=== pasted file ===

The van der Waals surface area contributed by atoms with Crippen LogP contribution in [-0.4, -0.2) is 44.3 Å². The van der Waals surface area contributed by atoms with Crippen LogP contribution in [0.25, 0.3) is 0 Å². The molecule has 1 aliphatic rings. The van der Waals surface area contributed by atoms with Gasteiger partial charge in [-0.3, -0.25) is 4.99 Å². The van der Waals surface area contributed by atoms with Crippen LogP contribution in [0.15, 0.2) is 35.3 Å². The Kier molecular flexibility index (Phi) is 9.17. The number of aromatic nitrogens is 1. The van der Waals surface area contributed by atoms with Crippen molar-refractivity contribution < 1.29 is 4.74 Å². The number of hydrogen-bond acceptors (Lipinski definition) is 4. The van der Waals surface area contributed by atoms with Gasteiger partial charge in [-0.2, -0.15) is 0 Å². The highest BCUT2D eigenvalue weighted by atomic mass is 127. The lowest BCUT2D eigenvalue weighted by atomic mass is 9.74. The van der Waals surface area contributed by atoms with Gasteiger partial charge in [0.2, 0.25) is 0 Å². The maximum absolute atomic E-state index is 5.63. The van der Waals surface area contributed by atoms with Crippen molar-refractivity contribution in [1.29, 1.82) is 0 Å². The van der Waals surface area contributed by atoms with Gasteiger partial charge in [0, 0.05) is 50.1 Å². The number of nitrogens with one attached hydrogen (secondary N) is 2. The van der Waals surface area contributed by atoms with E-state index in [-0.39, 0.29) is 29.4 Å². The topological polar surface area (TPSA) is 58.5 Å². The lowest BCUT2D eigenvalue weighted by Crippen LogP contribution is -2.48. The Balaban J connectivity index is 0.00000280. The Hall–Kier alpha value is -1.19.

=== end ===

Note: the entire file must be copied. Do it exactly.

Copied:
The van der Waals surface area contributed by atoms with Crippen LogP contribution in [-0.4, -0.2) is 44.3 Å². The van der Waals surface area contributed by atoms with Crippen LogP contribution in [0.25, 0.3) is 0 Å². The molecule has 1 aliphatic rings. The van der Waals surface area contributed by atoms with Gasteiger partial charge in [-0.3, -0.25) is 4.99 Å². The van der Waals surface area contributed by atoms with Crippen LogP contribution in [0.15, 0.2) is 35.3 Å². The Kier molecular flexibility index (Phi) is 9.17. The number of aromatic nitrogens is 1. The van der Waals surface area contributed by atoms with Crippen molar-refractivity contribution < 1.29 is 4.74 Å². The number of hydrogen-bond acceptors (Lipinski definition) is 4. The van der Waals surface area contributed by atoms with Gasteiger partial charge in [-0.2, -0.15) is 0 Å². The highest BCUT2D eigenvalue weighted by atomic mass is 127. The lowest BCUT2D eigenvalue weighted by atomic mass is 9.74. The van der Waals surface area contributed by atoms with Gasteiger partial charge in [0.2, 0.25) is 0 Å². The maximum absolute atomic E-state index is 5.63. The van der Waals surface area contributed by atoms with Crippen molar-refractivity contribution in [1.29, 1.82) is 0 Å². The van der Waals surface area contributed by atoms with Gasteiger partial charge in [0, 0.05) is 50.1 Å². The number of nitrogens with one attached hydrogen (secondary N) is 2. The van der Waals surface area contributed by atoms with E-state index in [-0.39, 0.29) is 29.4 Å². The topological polar surface area (TPSA) is 58.5 Å². The lowest BCUT2D eigenvalue weighted by Crippen LogP contribution is -2.48. The Balaban J connectivity index is 0.00000280. The Hall–Kier alpha value is -1.19.